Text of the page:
Last month’s decision of the European Court of Justice, following last year’s Supreme Court decision involving airline pilots, will result in higher holiday pay bills for many employers.

Overview

Last year the Supreme Court, in a decision involving BA pilots, signalled the way for a significant re-think of the way statutory holiday pay should be calculated for many categories of workers.  Under the Working Time Regulations as currently drafted, holiday pay is normally pegged to an employee’s basic pay. The BA pilots’ litigation, which involved a reference to the European Court of Justice, established the principle that their holiday pay should include all elements of remuneration which are “intrinsic” to the performance of the job.  The BA litigation was about the aviation sector. It was not until last month that we had the first decision from the ECJ to apply the same analysis to the Working Time Directive, the EU legislation which lays down the minimum entitlement to paid holiday for the vast majority of European workers. In this latest decision, Lock v British Gas, the ECJ makes it clear that holiday pay must reflect typical commission earnings as well as basic pay.  Similar reasoning would also apply to other instances where a worker receives a lower rate of holiday pay than his or her typical weekly earnings.

The British Gas decision

This decision results from a reference from an employment tribunal in 2012 in a case brought by Mr Lock. He had complained about his employer’s failure to reflect his commission earnings in the calculation of his holiday pay.  British Gas argued that Mr Lock was entitled only to his basic salary while on holiday, even though the commission he received typically represented over 60 per cent of his total earnings. That stance reflects the provisions of the Employment Rights Act defining a week’s pay which also apply to holiday pay under the Working Time Regulations. British Gas relied on a decision of the Court of Appeal which indicated that typical result-based sales commission is not an example of pay varying with the amount of work done. That meant that the averaging provisions for variable pay did not apply and that was why it based his holiday pay on basic pay only.  The ECJ said that this interpretation of the Working Time Regulations is not compatible with the Directive, since it resulted in Mr Lock being deprived of an element of pay which was “intrinsic” to his job when his holiday pay was calculated. The case will now return to the tribunal for it to decide whether the Regulations can be re-interpreted in a way which conforms the Directive. Based on the approach that tribunals have been encouraged to take in other areas of employment law, this should not prove too difficult in this instance, since it is arguable that the relevant statutory wording is open to more than one interpretation.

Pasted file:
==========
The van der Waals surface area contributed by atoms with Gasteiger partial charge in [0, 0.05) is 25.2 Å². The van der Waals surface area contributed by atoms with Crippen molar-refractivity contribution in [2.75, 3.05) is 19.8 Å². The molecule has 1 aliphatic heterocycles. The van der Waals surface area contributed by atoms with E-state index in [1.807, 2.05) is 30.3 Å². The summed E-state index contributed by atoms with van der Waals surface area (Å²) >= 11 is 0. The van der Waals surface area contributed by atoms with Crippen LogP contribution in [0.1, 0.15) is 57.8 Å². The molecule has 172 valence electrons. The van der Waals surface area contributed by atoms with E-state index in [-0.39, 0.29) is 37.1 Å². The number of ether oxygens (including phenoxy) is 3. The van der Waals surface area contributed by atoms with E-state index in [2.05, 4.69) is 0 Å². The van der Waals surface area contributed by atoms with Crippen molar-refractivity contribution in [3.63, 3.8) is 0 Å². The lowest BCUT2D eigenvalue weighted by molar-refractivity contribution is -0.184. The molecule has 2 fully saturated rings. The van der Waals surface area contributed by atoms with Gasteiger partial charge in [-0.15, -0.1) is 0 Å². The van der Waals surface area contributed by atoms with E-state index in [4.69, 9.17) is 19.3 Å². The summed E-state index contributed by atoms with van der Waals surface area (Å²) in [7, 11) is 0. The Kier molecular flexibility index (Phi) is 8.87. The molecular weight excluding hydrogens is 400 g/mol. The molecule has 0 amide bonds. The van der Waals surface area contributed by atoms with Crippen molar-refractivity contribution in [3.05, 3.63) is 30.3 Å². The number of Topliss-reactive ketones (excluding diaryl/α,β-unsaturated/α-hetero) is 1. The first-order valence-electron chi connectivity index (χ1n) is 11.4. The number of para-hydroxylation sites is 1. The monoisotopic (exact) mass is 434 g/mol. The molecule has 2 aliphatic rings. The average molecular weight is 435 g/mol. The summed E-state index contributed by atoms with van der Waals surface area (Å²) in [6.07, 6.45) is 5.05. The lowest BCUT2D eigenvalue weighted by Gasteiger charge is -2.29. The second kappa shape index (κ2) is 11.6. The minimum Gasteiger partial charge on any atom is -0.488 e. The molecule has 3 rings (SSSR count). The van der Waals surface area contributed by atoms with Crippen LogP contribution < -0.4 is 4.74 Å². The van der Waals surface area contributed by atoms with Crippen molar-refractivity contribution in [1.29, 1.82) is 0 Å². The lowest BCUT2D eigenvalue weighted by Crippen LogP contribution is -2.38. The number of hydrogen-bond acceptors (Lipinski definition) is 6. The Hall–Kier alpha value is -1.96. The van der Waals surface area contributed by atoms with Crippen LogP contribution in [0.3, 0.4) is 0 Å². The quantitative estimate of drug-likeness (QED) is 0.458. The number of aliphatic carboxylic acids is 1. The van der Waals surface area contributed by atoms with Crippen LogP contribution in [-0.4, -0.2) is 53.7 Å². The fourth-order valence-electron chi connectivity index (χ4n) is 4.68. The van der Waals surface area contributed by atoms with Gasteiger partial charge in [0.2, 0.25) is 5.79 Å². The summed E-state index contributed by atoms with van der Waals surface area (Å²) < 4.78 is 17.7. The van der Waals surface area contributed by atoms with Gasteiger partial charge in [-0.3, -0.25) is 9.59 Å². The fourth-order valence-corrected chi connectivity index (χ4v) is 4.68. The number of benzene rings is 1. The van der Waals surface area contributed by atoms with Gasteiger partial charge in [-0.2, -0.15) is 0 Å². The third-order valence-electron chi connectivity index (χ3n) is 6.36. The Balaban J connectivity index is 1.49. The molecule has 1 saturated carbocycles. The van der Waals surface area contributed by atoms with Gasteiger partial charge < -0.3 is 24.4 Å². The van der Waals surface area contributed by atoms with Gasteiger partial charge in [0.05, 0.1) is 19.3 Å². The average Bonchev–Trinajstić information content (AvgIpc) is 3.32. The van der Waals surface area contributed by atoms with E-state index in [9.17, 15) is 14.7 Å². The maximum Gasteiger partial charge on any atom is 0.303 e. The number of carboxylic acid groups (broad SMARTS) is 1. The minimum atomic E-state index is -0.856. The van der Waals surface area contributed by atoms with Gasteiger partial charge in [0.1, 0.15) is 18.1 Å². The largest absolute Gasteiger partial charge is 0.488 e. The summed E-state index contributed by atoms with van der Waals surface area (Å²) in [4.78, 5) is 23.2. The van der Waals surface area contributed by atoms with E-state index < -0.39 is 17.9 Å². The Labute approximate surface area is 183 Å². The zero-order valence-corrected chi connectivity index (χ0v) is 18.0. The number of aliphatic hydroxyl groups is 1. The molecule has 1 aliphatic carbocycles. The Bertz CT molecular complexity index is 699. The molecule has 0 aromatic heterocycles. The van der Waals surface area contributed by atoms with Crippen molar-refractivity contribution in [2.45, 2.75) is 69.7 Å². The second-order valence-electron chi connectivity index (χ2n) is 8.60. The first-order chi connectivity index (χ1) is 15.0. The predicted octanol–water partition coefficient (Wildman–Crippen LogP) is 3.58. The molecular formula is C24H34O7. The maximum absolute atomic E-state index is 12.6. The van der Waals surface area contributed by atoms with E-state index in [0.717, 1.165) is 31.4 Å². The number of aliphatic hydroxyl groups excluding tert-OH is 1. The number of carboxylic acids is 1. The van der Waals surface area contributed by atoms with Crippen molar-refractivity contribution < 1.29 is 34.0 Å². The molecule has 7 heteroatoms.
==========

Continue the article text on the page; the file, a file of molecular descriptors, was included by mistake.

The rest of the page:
Other decisions in the pipeline

It is not only Mr Lock who has lost holiday pay as a result of the relatively strict rules laid down for calculating a week’s pay. Many employees working significant amounts of overtime have also taken home holiday pay that is lower than their normal earnings. Typically this has been because of the orthodox view that a week’s pay for workers with normal working hours does not include voluntary overtime. There is also a rule to the effect that even if overtime is contractual and so included in calculation, any enhanced overtime rates should be disregarded.  These issues will be explored in two appeals due to be heard by the Employment Appeal Tribunal in late July. Given that there is a Court of Appeal decision which goes against more generous interpretation of the Directive now favoured by the ECJ, it may be that further appeals will be necessary before the matter is finally settled.

Implications

We will need to wait at least until the above decisions of the Employment Appeal Tribunal to know where things stand. However it is already clear that it is only a matter of time before the principles now established at ECJ level are translated into our domestic law, either by further amendments to the Working Time Regulations or through creative judicial interpretation of the current provisions. In the meantime workers in the public sector will be able to rely directly on the Working Time Directive to bring claims against their employers.

For the time being these are the key points to note:

  • Claims for underpaid holiday pay can in principle go back to the earlier of the start of the employment relationship or October 1998 (the date the Working Time Regulations took effect).
  • To ensure compliance with the Directive, workers will need to be paid their average remuneration during the four week holiday period guaranteed by the Directive.
  • Allowances which are paid to reimburse the worker for expenses incurred in the course of their duties need not be included.
  • The correct averaging period is not certain, but using the same 12 week reference period as is currently stipulated for workers without normal working hours is likely to be acceptable.
  • There is no legal obligation to change the arrangements for any holiday entitlement (whether contractual or statutory) over the four week minimum entitlement. However employers may find the logistical and industrial relations implications of a two-tier holiday pay system unattractive.